A Pride So Great

“The third reason [for Christ’s advent] is for our advantage, so that [Christ] would make satisfaction for the first lie. Moreover, that lie was a pride so great that the man (homo) might lift up himself in the mind even to equality with God. Indeed, while opposites are cured by opposite things, it is necessary that in order to make satisfaction for this pride some important man had to be brought down from the height of divinity even to the humility of a man.  No one could do this unless he was God and man.  For that reason, God became a man.” Ralph Ardent, Homilia X: In natali Domini, PL 155:1700. [my translation]

Ralph Ardent was a scholastic theologian and regular canon of the second half of the twelfth century and the early thirteenth century.  He left a large collection of sermons that reflect his theological education.  In this sermon on the birth of Christ, he explains four reasons for why Jesus came down from heaven and became a human being.  In this quote, Ralph describes the third of four reasons: the advantage or use for sinful humanity.  The first lie is the serpent’s lie to Eve: ” You shall not die you shall be as gods.”  Pride falsely convinced humans that they could ascend to be like God.  The only cure for human pride is its opposite: divine humility.

Following the Augustinian tradition  medieval theologians focused on the contest between devilish pride and divine humility. Pride led to the devil’s fall from heaven and humanity’s fall into sin.  Medieval artists also depicted the triumph of humility over pride as in this stained glass window found in a museum in Freiburg im Breisgau (Germany).  Check out another example here: Humility Overcomes Pride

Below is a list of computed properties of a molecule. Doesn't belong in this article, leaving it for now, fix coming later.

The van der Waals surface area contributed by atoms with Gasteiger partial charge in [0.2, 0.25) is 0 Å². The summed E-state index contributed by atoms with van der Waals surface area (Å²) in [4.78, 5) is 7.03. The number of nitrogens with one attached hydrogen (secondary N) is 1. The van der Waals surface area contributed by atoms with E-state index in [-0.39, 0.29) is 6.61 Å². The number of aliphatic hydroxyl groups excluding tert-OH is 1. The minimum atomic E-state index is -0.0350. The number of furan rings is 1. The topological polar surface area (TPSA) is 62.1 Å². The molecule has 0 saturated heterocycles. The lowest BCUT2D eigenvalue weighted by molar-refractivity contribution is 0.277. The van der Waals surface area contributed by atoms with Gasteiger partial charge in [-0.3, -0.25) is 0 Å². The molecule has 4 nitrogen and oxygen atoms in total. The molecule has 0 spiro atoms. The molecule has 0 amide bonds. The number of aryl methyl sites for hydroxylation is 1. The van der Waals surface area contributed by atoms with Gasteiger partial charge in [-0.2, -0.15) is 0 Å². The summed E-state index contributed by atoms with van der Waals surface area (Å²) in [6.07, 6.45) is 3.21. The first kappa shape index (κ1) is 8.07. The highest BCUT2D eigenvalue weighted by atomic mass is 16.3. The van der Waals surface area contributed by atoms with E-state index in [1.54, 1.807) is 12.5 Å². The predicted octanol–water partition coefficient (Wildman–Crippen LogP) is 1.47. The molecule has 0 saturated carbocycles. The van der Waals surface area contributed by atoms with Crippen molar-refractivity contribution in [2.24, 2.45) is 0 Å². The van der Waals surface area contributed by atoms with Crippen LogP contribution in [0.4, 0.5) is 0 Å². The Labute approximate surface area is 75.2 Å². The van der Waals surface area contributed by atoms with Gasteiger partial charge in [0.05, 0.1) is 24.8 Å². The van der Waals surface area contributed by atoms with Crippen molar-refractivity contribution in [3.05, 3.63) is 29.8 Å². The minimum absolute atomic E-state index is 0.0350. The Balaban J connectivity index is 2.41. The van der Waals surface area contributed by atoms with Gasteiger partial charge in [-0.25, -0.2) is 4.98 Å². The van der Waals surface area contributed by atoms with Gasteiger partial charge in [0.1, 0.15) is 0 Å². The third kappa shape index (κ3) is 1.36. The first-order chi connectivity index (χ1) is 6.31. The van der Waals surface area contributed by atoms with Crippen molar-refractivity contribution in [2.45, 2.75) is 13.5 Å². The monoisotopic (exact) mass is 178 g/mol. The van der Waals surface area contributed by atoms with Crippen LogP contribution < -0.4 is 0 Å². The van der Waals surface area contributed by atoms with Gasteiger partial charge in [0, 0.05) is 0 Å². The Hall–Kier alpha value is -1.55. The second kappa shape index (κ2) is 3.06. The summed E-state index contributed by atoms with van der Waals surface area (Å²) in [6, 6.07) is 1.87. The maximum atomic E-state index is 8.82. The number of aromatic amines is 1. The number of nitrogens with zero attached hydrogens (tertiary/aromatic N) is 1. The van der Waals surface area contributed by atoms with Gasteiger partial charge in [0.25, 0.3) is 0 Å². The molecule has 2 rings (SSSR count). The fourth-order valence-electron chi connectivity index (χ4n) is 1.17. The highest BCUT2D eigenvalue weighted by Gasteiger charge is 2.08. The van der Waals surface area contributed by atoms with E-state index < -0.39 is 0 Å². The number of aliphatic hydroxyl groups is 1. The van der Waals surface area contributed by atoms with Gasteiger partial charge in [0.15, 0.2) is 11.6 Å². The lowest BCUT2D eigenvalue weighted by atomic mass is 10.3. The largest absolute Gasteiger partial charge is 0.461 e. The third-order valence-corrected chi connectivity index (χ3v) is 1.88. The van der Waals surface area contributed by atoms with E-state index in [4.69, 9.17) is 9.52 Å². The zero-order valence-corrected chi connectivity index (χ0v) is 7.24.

Most likely, Ralph used earlier scholastic writings for his sources, like Peter Lombard’s Sentences.  Lombard’s work became the standard theological text in the Western Catholic Church.  Peter Lombard wrote the following on Christ’s humility as the means to overcome the devil’s pride and thereby redeem humanity:

“But did he, through his death, redeem us from the devil and sin, and open to the entrance to glory? God decreed ‘in a mystery,’ as Ambrose says, that man, because of the first sin, should not be allowed into paradise, that is, should not be admitted to the contemplation of God, unless so much humility should be found in one man which might suffice for all who follow him, just as in the first man was found such pride as to harm all who followed him.  Among men, none was found through whom this might be fulfilled, except the lion of the tribe of Juda, who opened the book and broke the seals, fulfilling all justice in himself, that is, the most complete humility, than which there can be no greater.  Other men were debtors, and each one’s virtue and humility was scarcely sufficient for himself.  And so none of them could offer a sacrificial victim sufficient for our reconciliation.  But the man Christ was sufficient and perfect victim; he was much more humbled in tasting the bitterness of death than Adam had become proud in his guilty pleasure through eating of the forbidden tree.  And so,  the latter’s pride was ruin to all, expelling him from paradise and closing its doors to others, much more able was Christ’s humility, by which he tasted death, to open the entrance of the heavenly kingdom to all who follow him, by the fulfillment of God’s decree, for it cancelled the chirograph of the decree.”** Peter Lombard, The Sentences, Book 3,  Distinction xviii, chap. 5. 2 (54)., translated by Giulio Silano (Toronto, 2008), pp. 76-77

*Bold print is added

**Colossians 2:14 (Bold print added but italics in the original)

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